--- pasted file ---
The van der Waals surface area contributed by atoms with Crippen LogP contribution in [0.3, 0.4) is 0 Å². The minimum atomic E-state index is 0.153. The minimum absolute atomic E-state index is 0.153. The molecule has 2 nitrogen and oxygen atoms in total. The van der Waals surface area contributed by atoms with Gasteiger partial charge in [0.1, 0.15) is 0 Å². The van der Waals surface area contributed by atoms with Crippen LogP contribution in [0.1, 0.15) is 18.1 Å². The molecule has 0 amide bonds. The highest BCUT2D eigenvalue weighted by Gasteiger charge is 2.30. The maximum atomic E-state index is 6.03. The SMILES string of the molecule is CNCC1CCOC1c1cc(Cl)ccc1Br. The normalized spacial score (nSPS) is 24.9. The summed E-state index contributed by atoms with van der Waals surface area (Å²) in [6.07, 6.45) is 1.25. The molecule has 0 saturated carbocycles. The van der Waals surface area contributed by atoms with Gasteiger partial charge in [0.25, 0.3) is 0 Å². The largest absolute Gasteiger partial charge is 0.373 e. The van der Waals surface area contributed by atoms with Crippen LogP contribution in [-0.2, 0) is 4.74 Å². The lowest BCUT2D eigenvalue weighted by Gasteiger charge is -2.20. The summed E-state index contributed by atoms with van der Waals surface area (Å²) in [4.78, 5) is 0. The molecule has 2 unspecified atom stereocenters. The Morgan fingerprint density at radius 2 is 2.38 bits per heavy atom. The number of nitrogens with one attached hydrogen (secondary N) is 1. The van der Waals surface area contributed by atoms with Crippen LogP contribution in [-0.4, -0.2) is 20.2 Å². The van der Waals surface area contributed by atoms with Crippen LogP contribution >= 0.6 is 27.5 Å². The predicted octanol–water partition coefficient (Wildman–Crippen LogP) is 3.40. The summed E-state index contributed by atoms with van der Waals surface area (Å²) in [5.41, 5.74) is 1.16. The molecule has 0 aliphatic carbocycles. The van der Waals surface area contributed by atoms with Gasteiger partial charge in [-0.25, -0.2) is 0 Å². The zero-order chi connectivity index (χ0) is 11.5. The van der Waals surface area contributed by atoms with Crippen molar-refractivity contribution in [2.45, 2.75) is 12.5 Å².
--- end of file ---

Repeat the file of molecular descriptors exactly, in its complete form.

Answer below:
The van der Waals surface area contributed by atoms with Crippen LogP contribution in [0.3, 0.4) is 0 Å². The minimum atomic E-state index is 0.153. The minimum absolute atomic E-state index is 0.153. The molecule has 2 nitrogen and oxygen atoms in total. The van der Waals surface area contributed by atoms with Gasteiger partial charge in [0.1, 0.15) is 0 Å². The van der Waals surface area contributed by atoms with Crippen LogP contribution in [0.1, 0.15) is 18.1 Å². The molecule has 0 amide bonds. The highest BCUT2D eigenvalue weighted by Gasteiger charge is 2.30. The maximum atomic E-state index is 6.03. The SMILES string of the molecule is CNCC1CCOC1c1cc(Cl)ccc1Br. The normalized spacial score (nSPS) is 24.9. The summed E-state index contributed by atoms with van der Waals surface area (Å²) in [6.07, 6.45) is 1.25. The molecule has 0 saturated carbocycles. The van der Waals surface area contributed by atoms with Gasteiger partial charge in [0.25, 0.3) is 0 Å². The largest absolute Gasteiger partial charge is 0.373 e. The van der Waals surface area contributed by atoms with Crippen LogP contribution in [-0.2, 0) is 4.74 Å². The lowest BCUT2D eigenvalue weighted by Gasteiger charge is -2.20. The summed E-state index contributed by atoms with van der Waals surface area (Å²) in [4.78, 5) is 0. The molecule has 2 unspecified atom stereocenters. The Morgan fingerprint density at radius 2 is 2.38 bits per heavy atom. The number of nitrogens with one attached hydrogen (secondary N) is 1. The van der Waals surface area contributed by atoms with Crippen LogP contribution in [-0.4, -0.2) is 20.2 Å². The van der Waals surface area contributed by atoms with Crippen LogP contribution >= 0.6 is 27.5 Å². The predicted octanol–water partition coefficient (Wildman–Crippen LogP) is 3.40. The summed E-state index contributed by atoms with van der Waals surface area (Å²) in [5.41, 5.74) is 1.16. The molecule has 0 aliphatic carbocycles. The van der Waals surface area contributed by atoms with Gasteiger partial charge in [-0.25, -0.2) is 0 Å². The zero-order chi connectivity index (χ0) is 11.5. The van der Waals surface area contributed by atoms with Crippen molar-refractivity contribution in [2.45, 2.75) is 12.5 Å².